NORML's News Bulletin - December 26, 2000 

  NORML's News Bulletin - December 26, 2000 

Posted by FoM on December 27, 2000 at 19:20:39 PT
US Drug War Refugee Seeks Support From Americans 
Source: NORML 

It has all the elements of a Hollywood movie thriller. A dying famous author, a mansion in Bel Air with 4,000 marijuana plants, even an escape to another country by an innocent young woman. But it's very real, and the story is already rife with tragedy. Canadian justices will rule in the coming year whether to return Renee Boje to America to face a mandatory 10-year prison sentence for being present at a medical marijuana grow operation, or whether to grant her political asylum in response to the severity of America's cannabis laws.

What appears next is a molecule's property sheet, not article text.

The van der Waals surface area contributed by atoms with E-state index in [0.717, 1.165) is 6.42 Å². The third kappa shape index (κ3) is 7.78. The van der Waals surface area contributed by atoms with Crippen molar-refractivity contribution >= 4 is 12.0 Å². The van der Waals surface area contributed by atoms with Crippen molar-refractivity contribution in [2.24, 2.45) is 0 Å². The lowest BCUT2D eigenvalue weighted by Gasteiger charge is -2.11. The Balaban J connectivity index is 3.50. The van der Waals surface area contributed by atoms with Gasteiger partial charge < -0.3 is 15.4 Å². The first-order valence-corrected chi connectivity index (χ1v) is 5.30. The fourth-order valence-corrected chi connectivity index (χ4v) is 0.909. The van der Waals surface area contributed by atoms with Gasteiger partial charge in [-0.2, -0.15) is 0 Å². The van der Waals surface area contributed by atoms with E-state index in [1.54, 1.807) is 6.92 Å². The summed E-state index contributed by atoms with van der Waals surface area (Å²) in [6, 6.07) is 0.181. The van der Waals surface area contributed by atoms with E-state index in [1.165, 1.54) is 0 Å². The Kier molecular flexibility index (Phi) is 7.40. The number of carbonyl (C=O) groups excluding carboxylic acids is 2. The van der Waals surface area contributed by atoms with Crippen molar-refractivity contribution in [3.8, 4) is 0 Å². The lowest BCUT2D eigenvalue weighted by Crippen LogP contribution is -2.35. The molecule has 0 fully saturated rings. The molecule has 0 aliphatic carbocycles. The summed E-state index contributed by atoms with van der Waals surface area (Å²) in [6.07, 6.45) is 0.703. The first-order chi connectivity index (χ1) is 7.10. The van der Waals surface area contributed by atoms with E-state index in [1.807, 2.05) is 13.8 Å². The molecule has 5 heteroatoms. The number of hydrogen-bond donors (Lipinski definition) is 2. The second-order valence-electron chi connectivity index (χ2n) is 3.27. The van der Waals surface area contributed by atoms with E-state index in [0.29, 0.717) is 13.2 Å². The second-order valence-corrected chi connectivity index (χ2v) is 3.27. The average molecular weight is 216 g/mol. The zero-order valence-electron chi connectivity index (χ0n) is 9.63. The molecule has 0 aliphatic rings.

She fled the U.S. in 1998, at the advice of her lawyer.   Renee Boje is asking her fellow American citizens to urge Canada to grant her petition for refugee status. Actor Woody Harrelson recently wrote to the Canadian courts about Boje: "Please, please, show some compassion for Renee, and don't allow her to become a another statistic in a money making hypocritical war against good citizens." He went on to call her a "wonderful lady, who has never been violent or hurt anyone, (and) who simply believed what was going on in that house in Bel Air was legal."   Boje was a hired professional freelance artist in 1997 when she met Todd McCormick, who has suffered bone cancer and radiation treatments since he was a child. McCormick had hired Boje to do artwork for a book on medical marijuana he was writing with his publisher, the late author Peter McWilliams ("Life 101", "Ain't Nobody's Business If I Do").   McWilliams, also a patient, was suffering from full-blown AIDS and cancer. He and McCormick had converted a mansion into a cannabis research lab. They claimed they were doing clinical research testing strains of pot for effectiveness in treating the symptoms of diseases including AIDS, cancer, and chronic pain. They assumed they were protected by California's Proposition 215, which was approved by California voters in 1996, and allows medical marijuana patients to cultivation marijuana for medical use. But a federal judge ruled out any mention of medical necessity in the case, so jurors couldn't be told that McWilliams and McCormick were seriously ill.   Boje is charged with watering and moving some plants. She admits she had knowledge of the operation, but denies assisting in it, and like McCormick and McWilliams, thought it was protected by Prop. 215. However, U.S. federal authorities that snagged her leaving the residence as they were starting a raid on the home claim she made a statement admitting guilt. She says that just isn't true. She is facing a staggering 10-year mandatory sentence in federal prison. Amnesty International decries violence that women are subjected to endure in her would-be prison as the worst in America.   McWilliams was denied his use of marijuana as an herbal appetite stimulant by U.S. District Judge George King, and died before his sentencing while choking on his own vomit in his bathroom. But not before Boje made a courageous offer to turn herself in if the charges were dropped against the dying McWilliams. Bone cancer and chronic pain patient McCormick is serving a mandatory five-year prison sentence at aptly named Terminal Island Federal Correctional Institute. Now Boje is a refugee from her country, and has been branded a dangerous criminal by U.S. authorities. Time is running out for her.   Canadian appeals lawyer John Conroy says that support from fellow Americans, and more importantly, the American media, is what Boje will need if she is to persuade Canadian authorities to deliver her a victory in this precedent setting case. Boje, who has given over 300 print, radio and television interviews in Canada, is now asking the American media and public to participate in her call for justice. Washington State NORML Director Vivian McPeak calls her case, "a bellwether poster-child example of the cruelty of America's war on cannabis."   Boje will be spending this holiday season with her new friends and family in Canada. Supporters pledge to keep her out of an American prison when next year's holiday season comes. They are urging her fellow U.S. citizens to write, e-mail, and fax the Canadian government in support of her bid for political asylum.   She considers the cannabis plant "a healing herb." and can't understand how her own government can incarcerate sick and dying people in its jails and prisons because of it. Her goal is to stay in Canada, where she wants to open a holistic healing center. She sells her art in cards and certificates to help raise money for her defense. For the meantime she will live in exile, uncertain of what the future may bring.  For more information on Renee Boje's story, visit her web site at: or call NORML Executive Director Keith Stroup at (202) 483-5500. Boje can be reached for interviews at: (604) 740-7894, or by e-mail at: renee Financial contributions and letters to the Canadian government in her support can be sent to:Renee Boje Legal Defense FundP.O. Box 1557Gibsons B.C. Canada V0N 1V0.Additional reference info: - - and US in Drug Debate Articles - Renee Boje Governor Gary Johnson Heads Speaker List For NORML 2001 Conference:  Washington, DC: NORML is pleased to announce that New Mexico Governor Gary Johnson (R) will be heading a list of prominent officials addressing the NORML 2001 Conference in Washington, DC, scheduled for April 19-21, 2001. The conference, entitled "4:20, A Celebration of Personal Freedom," will be held at the Renaissance Washington, DC Hotel.   Gov. Johnson, who has been a vocal advocate for ending the drug war and legalizing marijuana, will be the luncheon speaker on Thursday, April 19. Other featured speakers include Rep. Barney Frank (D-MA), the principal Congressional sponsor of a federal medical use bill; San Francisco District Attorney Terence Hallinan; and ACLU Executive Director Ira Glasser, who will deliver the keynote speech on Thursday morning.   "The fact that these prominent elected officials will be appearing at the NORML conference is another sign that the position we espouse is finally gaining some traction with the American public," said NORML Executive Director Keith Stroup. "Our opponents can no longer control the public debate by claiming those on our side of the issue are out of the mainstream. More and more public officials are finding the courage to challenge current policies, and political leaders such as Gov. Johnson, Rep. Frank and D.A. Hallinan are showing them the way." Stroup says the underlying premise of the conference is "we should stop arresting responsible marijuana smokers."   Throughout the 3-day conference, panels will address topics such as the medical use of marijuana; drug laws, civil liberties and discrimination; the courts and marijuana policy; a rational harm reduction policy regarding kids and marijuana; state voter initiatives; developments in Europe and Canada; and new strategies to respond to new opportunities. NORML has scheduled this conference to coincide with "4/20," the date that has become associated in the popular culture as a special day for marijuana smokers -- sort of what "It's Miller time" has become to beer drinkers.   "We hope to build on that tradition and encourage reform supporters to join us in Washington, DC as a way to celebrate 4/20," Stroup added.   Social events include a High Times/NORML opening reception on Thursday evening, with a silent art auction and a special awards presentation; and a special High Times 4/20 Celebration to benefit NORML on Friday evening. The annual NORML conference is open to all who support reforming marijuana policy. It provides an exceptional opportunity to meet and network with allies from across the country and prepare for the year ahead. For additional details and online registration, visit the NORML web site at: Times Gary Johnson's Home Page Naked Truth on Drug War Frank Criticizes Punitive Drug Policies Articles - Governor Gary Johnson, Other Than The Government, Funds America's 'War On Some Drugs?'   Washington, DC: The NORML Foundation today released a report which seeks to identify those private companies, foundations and individuals who donate large amounts of money to perpetuate the failed war on marijuana smokers. The report examines private donations to so-called "anti-drug" groups, ranging from DARE to the Partnership for a Drug Free America (PDFA) to the Center for Alcohol and Substance Abuse (CASA).   The report was inspired by Drug Czar General McCaffrey's constant, four-year refrain that drug law reform groups (principally NORML, The Lindesmith Center and the Drug Policy Foundation) are awash in funding and are greatly outspending prohibitionists. This obvious exaggeration by McCaffrey, oft repeated by anti-drug groups, is easily refuted by a basic financial review of the organizations' Internal Revenue Service returns.   For the last 15 years, so-called anti-drug organizations have received funding far greater than that received by reform organizations. More importantly, many of the prohibitionist donors have an economic interest in upholding the status quo.  Further, ONDCP's Gen. McCaffrey and other prohibitionists consistently ask and receive more and more annual funding from Congress -- the ONDCP's FY 2001 budget exceeds $20 billion. However, as the new report indicates, an increase in spending does not translate into a reduction of drug use in government surveys.   Drug use charts, organizational spending data, pro-drug war donor chart and more are found in the 'What's New' section of   For more information, please contact Allen St. Pierre, NORML Foundation Executive Director at 202-483-8751 or foundation FCC Blasts TV Over Non-Disclosure Slaps Anti-Drug TV Shows Campaign for Dollars DEA Proposes New Regulations To Limit Hemp Industry:   Washington, DC: The Drug Enforcement Administration is proposing three new regulations regarding the legality of hemp products, according to a notice published in the November 30, 2000 Federal Register.   According to the notice, the first two rules reinforce the DEA's interpretation of the Controlled Substances Act and states that any product containing tetrahydrocannabinol (THC) is considered a Schedule I controlled substance. The third rule is an interim regulation and will exempt hemp products considered "legitimate" by the DEA, essentially, products not for human consumption.   "As part of the ONDCP and DEA's attempt to support America's drug testing industry, these two pro-drug war bureaucracies are also trying to stymie the burgeoning public debate over re-legalizing industrial hemp production," said Scott Colvin, NORML Publications Director. "Supporters of hemp law reform need to immediately contact their members in Congress and tell them to stop the DEA and ONDCP from squashing America's hemp industry."   NORML encourages all citizens concerned about these proposed regulations to contact members of Congress as soon as possible. NORML has composed a letter which people can fax to Congress from the organization's website:   For more information, please contact Scott Colvin, NORML Publications Director at (202) 483-5500. To fax a letter to your members of Congress visit: Hemp Archives NORML's News Articles:NORML's News Bulletin Index's News Bulletin - December 21, 2000's News Bulletin - December 14, 2000's News Bulletin - December 7, 2000 NORML Archives